DU’S “The Un­bear­able Im­per­ma­nence of Things” re­fo­cuses 19th cen­tury nat­u­ral­ism through a con­tem­po­rary, and artis­tic, fil­ter

The Denver Post - - FRONT PAGE - By Ray Mark Ri­naldi

A new ex­hibit ti­tled “The Un­bear­able Im­per­ma­nence of Things” at the Univer­sity of Den­ver looks at 19th­cen­tury nat­u­ral­ism — think dated dio­ra­mas of stuffed an­i­mals — through the lens of art and finds the en­chant­ment with na­ture is go­ing strong to­day.

H umans have never quite pinned down how they ought to in­ter­act re­spon­si­bly with the nat­u­ral world around them. Should they plant trees for oxy­gen or chop them down for fire­wood? Should they take an­i­mals into their homes as pets or eat them for din­ner?

Co-ex­ist with it all or con­quer it? The nat­u­ral­ists of the 19th cen­tury turned th­ese eth­i­cal ques­tions into sci­ence, or at least a very crude ver­sion of sci­ence, ven­tur­ing into un­tamed lands and map­ping, ex­plor­ing, cap­tur­ing and cat­a­loging the veg­e­ta­tion, rocks and wildlife they en­coun­tered. Part re­searchers, part hob­by­ists, they put their then-ex­otic finds on dis­play in books, lectures and pop­u­lar ex­hi­bi­tions, spark­ing a public fas­ci­na­tion with the non-hu­man en­vi­ron­ment that en­dures to­day.

Those dated dio­ra­mas of stuffed buf­falo and bighorn sheep that peo­ple love to pho­to­graph at the Den­ver Mu­seum of Na­ture and Sci­ence — they have their roots in the early nat­u­ral­ist move­ment.

The ex­hibit ti­tled “The Un­bear­able Im­per­ma­nence of Things” at the Univer­sity of Den­ver’s Vicki Myhren Gallery looks at nat­u­ral­ism to­day, and through the lens of art, and finds that the en­chant­ment with birds, fish, flora and ge­o­log­i­cal spec­i­mens is still go­ing strong among sculp­tors, pho­tog­ra­phers and in­stal­la­tion­ists of all va­ri­eties.

Though, as cu­ra­tor Libby Bar­bee demon­strates, there’s def­i­nite 21stcen­tury sen­si­bil­ity to the present-day work, which is in­formed by up­dated sci­ence and tech­nol­ogy, an aware­ness of plan­e­tary vul­ner­a­bil­i­ties and

cli­mate change, and some post­mod­ern myth-bust­ing.

And, cer­tainly, a bit of nos­tal­gia, which is ev­i­dent the mo­ment vis­i­tors en­ter the gallery door and en­counter Lex Thompson’s “Re/col­lect,” a site-spe­cific menagerie of ac­tual, stuffed wildlife that pays trib­ute to Colorado’s own Martha Maxwell (1831-1881), who ded­i­cated her life to doc­u­ment­ing var­i­ous species dwelling in the lo­cal ter­rain. A pi­o­neer­ing taxi­der­mist, she ven­tured into field and moun­tain, cap­tur­ing, killing and mount­ing var­i­ous things and ex­hibit­ing her finds around the coun­try.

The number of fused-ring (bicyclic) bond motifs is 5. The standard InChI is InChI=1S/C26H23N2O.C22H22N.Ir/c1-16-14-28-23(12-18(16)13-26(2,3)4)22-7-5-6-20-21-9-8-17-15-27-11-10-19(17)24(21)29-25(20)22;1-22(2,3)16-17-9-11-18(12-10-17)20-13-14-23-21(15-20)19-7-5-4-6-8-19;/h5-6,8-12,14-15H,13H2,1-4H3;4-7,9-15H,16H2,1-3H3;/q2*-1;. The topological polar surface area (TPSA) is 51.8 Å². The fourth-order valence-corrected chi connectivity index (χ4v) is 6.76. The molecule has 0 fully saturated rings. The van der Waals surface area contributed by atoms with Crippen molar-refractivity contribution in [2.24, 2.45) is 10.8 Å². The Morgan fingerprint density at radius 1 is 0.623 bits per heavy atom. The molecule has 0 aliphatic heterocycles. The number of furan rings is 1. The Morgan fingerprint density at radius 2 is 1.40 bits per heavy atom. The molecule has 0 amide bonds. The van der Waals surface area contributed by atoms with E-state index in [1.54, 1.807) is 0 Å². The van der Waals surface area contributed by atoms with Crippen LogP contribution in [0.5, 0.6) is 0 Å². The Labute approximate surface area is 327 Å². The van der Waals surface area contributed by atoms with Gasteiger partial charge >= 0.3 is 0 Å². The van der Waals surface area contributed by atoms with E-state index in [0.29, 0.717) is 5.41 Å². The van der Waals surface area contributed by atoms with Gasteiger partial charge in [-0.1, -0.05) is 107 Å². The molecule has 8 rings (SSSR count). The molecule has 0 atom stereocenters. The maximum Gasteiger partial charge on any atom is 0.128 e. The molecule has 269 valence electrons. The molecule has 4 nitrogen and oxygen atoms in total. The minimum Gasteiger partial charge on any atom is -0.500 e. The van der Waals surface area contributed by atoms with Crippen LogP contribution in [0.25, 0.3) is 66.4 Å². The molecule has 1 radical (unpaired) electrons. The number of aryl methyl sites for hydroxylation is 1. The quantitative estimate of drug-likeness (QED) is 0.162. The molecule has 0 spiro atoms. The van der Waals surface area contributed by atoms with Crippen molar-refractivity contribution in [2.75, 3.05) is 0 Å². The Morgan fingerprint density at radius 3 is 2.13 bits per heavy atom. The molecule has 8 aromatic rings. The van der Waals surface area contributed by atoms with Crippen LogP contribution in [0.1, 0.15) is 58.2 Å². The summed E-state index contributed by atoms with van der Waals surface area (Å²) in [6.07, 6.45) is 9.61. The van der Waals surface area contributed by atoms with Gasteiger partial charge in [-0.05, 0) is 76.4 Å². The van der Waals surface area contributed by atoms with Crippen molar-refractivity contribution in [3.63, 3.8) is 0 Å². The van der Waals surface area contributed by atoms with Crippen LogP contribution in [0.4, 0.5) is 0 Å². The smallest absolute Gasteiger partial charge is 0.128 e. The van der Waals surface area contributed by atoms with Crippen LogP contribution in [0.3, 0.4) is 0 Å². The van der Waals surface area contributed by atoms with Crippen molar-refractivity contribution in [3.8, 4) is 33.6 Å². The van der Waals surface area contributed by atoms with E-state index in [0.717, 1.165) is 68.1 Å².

With help from DMNS, which loaned items from its stor­age for the ex­hibit, Thompson brings a num­ber of an­i­mals to­gether into one tableaux — a pel­i­can, wolf, hawk, beaver, bad­ger, hen and other once-liv­ing things — cre­at­ing a sort of peace­able king­dom where all an­i­mals get along quite well. The scene has nat­u­ral roots, but it’s en­tirely ar­ti­fi­cial.

Un­like DMNS, which uses back­drops of moutain­scapes and grass­lands in its dio­ra­mas, Thompson places his spec­i­mens in front a green screen, a tool that dig­i­tal an­i­ma­tors use in their craft and a nod to the ma­nip­u­la­tive way artists sep­a­rate out and present things in the cur­rent age.

And be­cause this is 2019, he gives over to the re­al­i­ties of per­sonal tech­nol­ogy and adds a de­lib­er­ate selfie op­por­tu­nity, draw­ing a bright, yel­low cir­cle on the floor in front of the setup and la­bel­ing it “Photo Spot.” There’s some hu­mor to that, but also an ac­knowl­edg­ment that one of art’s high­est and best uses to­day is to serve as a back­drop to the au­to­bi­ogra­phies that so many peo­ple write on a daily ba­sis via so­cial media.

That same self-con­scious mix of play­ful­ness and irony in­forms the pho­to­graphs of Richard Barnes, whose con­tri­bu­tions to this ex­hibit cap­ture im­ages of main­te­nance and con­struc­tion crews work­ing di­rectly in­side wildlife dio­ra­mas. One photo, “Man with Buf­falo,” from 2015, shows a worker vac­u­um­ing the floor of a dio­rama while an over­sized taxi­der­mied mam­mal grazes on the fake grass un­der its nose. An­other, 2008’s “Sin­gle Un­du­late Amongst Blue Crosses,” doc­u­ments a worker napping dur­ing the in­stal­la­tion of an­other dio­rama de­pict­ing some horned crea­ture in a desert plain.